[I]f one specifies that "To-morrow, and to-morrow, and to-morrow" is spoken by MacBeth as he faces the leafy army that will put an end to his spellbound, murderous career (having just heard that his wife, who prompted the course of action that converted him from the king's loyal champion to a regicidal tyrant, has died), it actually limits the use of the passage for the readers. Its relevance is then confined to Macbeth's unique predicament in a sacrosanct, old-fashioned play rather than applied directly to our immediate plight as ephemeral creatures facing the abyss on a spinning ball of self-delusion. Obviously by reading the passage out of context, one is missing the great imaginative experience of the drama--but one is missing that anyway. The speech on its own is something else, read in less than a minute, learned in less than five, still wonderful, and a pure bonus.
This decontextualization works brilliantly. It makes Shakespeare's language and psychology come alive in a new immediacy. All of a sudden one sees how Shakespeare is part of a lineage of English poetry, part of the stream that will give us Yeats and Eliot and Larkin and Hughes.
One has to wonder whether this work--the work of an "anthologist" now immortalized in Nicholson Baker's The Anthologist--isn't part of Hughes lasting testament. Indeed, I found myself hearing Shakespeare anew, almost as if the language had the same broad earthiness of Hughes' Yorkshire dialect. The very context seemed to help me hear Shakespeare anew, as a voice of England, and not just the sort of Oxford snobbery that usually accompanies his aficionados.
In sum, a marvelous little book--one of those delights to which one returns again and again, to-morrow and to-morrow and to-morrow.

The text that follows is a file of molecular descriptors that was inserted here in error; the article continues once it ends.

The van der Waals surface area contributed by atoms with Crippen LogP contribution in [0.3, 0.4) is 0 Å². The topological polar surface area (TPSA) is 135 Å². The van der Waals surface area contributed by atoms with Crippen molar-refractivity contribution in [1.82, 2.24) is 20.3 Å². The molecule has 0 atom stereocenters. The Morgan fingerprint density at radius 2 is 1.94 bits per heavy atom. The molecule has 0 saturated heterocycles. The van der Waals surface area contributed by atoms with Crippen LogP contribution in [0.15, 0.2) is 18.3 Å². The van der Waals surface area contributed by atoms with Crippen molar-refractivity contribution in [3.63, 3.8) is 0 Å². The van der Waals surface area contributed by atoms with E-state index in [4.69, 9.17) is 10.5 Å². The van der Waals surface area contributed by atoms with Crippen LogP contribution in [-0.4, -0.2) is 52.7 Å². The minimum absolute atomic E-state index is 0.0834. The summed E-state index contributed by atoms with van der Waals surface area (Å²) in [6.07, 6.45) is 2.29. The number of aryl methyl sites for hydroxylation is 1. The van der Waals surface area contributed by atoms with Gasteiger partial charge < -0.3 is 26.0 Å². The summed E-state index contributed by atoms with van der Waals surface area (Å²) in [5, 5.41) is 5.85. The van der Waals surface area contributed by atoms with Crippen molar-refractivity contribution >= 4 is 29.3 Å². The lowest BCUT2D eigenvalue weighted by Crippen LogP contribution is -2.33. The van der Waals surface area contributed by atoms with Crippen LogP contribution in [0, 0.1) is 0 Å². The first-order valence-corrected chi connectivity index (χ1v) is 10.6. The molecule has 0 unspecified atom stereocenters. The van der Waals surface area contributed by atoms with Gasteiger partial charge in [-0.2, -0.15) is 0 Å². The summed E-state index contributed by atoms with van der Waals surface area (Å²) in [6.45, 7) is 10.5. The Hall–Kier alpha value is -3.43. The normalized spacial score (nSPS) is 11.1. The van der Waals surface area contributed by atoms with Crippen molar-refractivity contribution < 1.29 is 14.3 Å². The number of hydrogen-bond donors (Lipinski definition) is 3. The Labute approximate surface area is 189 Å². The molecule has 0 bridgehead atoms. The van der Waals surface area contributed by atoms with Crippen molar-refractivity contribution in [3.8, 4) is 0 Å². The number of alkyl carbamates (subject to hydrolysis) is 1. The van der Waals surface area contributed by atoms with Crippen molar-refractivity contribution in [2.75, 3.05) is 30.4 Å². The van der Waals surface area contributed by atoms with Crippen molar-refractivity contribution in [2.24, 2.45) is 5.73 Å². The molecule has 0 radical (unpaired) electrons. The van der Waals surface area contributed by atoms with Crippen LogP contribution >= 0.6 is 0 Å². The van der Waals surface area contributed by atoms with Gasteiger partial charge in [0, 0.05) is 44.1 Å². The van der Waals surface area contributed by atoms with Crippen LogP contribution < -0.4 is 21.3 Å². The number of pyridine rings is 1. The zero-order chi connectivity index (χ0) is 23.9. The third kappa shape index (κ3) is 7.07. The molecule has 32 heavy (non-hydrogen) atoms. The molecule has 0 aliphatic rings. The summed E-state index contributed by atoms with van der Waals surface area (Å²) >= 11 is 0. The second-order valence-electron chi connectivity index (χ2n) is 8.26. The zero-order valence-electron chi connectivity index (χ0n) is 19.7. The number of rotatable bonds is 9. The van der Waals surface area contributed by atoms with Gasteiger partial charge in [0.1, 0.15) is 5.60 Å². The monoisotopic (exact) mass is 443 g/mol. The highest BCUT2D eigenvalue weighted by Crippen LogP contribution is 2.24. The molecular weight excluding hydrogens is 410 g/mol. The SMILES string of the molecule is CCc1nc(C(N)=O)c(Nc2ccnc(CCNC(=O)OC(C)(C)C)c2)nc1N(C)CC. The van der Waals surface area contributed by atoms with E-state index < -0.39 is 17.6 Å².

View all my reviews
Sunday, October 23, 2011
I'm pretty excited about a new book I co-edited with my friend and colleague, David Smith: Teaching and Christian Practices: Reshaping Faith and Learning, now available from Eerdmans. The book is a collection of case studies in which professors from a range of disciplines (including economics, physics, kinesiology, psychology, history, literature, and philosophy) extend and incorporate the pedagogical genius of Christian practices into the Christian college classroom. This grew out of a multi-year research group that was funded by the Valparaiso Project on the Education and Formation of People in Faith; but the book also includes chapters by Rebecca Konyndyk DeYoung and Paul Griffiths, plenary speakers at our culminating conference.
"If you want to see great teaching in action, read this book. If you believe that college classes can be communities of learning where knowledge of self, others, and the world is sought in response to God’s call and the world’s need, read this book. If you yearn for pedagogical wisdom capable of sustaining resistance to consumerist and instrumentalist pressures on teaching and learning, read this book. . . . This excellent book is one of the best we have ever read on the subject of pedagogy. It is also one of the best we know on the subject of Christian practices."
— Craig Dykstra and Dorothy C. Bass
Wednesday, October 12, 2011
Monday, October 10, 2011